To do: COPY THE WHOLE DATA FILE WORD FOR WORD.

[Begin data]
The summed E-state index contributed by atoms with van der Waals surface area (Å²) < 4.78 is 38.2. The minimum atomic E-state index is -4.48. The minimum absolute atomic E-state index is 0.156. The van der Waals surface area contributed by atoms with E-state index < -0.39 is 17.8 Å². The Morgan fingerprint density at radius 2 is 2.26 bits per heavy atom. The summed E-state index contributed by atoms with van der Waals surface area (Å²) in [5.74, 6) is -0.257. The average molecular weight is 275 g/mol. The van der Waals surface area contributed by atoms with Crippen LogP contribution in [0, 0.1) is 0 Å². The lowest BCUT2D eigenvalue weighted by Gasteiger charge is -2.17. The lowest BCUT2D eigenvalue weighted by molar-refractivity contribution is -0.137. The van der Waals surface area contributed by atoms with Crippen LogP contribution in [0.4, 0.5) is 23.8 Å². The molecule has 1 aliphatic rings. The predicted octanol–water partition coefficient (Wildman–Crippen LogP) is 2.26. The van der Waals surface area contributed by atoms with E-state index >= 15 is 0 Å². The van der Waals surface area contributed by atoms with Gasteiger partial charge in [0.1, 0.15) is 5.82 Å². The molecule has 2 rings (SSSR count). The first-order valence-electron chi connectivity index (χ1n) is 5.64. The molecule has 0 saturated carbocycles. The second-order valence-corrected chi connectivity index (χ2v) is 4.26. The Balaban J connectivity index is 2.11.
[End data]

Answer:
The summed E-state index contributed by atoms with van der Waals surface area (Å²) < 4.78 is 38.2. The minimum atomic E-state index is -4.48. The minimum absolute atomic E-state index is 0.156. The van der Waals surface area contributed by atoms with E-state index < -0.39 is 17.8 Å². The Morgan fingerprint density at radius 2 is 2.26 bits per heavy atom. The summed E-state index contributed by atoms with van der Waals surface area (Å²) in [5.74, 6) is -0.257. The average molecular weight is 275 g/mol. The van der Waals surface area contributed by atoms with Crippen LogP contribution in [0, 0.1) is 0 Å². The lowest BCUT2D eigenvalue weighted by Gasteiger charge is -2.17. The lowest BCUT2D eigenvalue weighted by molar-refractivity contribution is -0.137. The van der Waals surface area contributed by atoms with Crippen LogP contribution in [0.4, 0.5) is 23.8 Å². The molecule has 1 aliphatic rings. The predicted octanol–water partition coefficient (Wildman–Crippen LogP) is 2.26. The van der Waals surface area contributed by atoms with E-state index >= 15 is 0 Å². The van der Waals surface area contributed by atoms with Gasteiger partial charge in [0.1, 0.15) is 5.82 Å². The molecule has 2 rings (SSSR count). The first-order valence-electron chi connectivity index (χ1n) is 5.64. The molecule has 0 saturated carbocycles. The second-order valence-corrected chi connectivity index (χ2v) is 4.26. The Balaban J connectivity index is 2.11.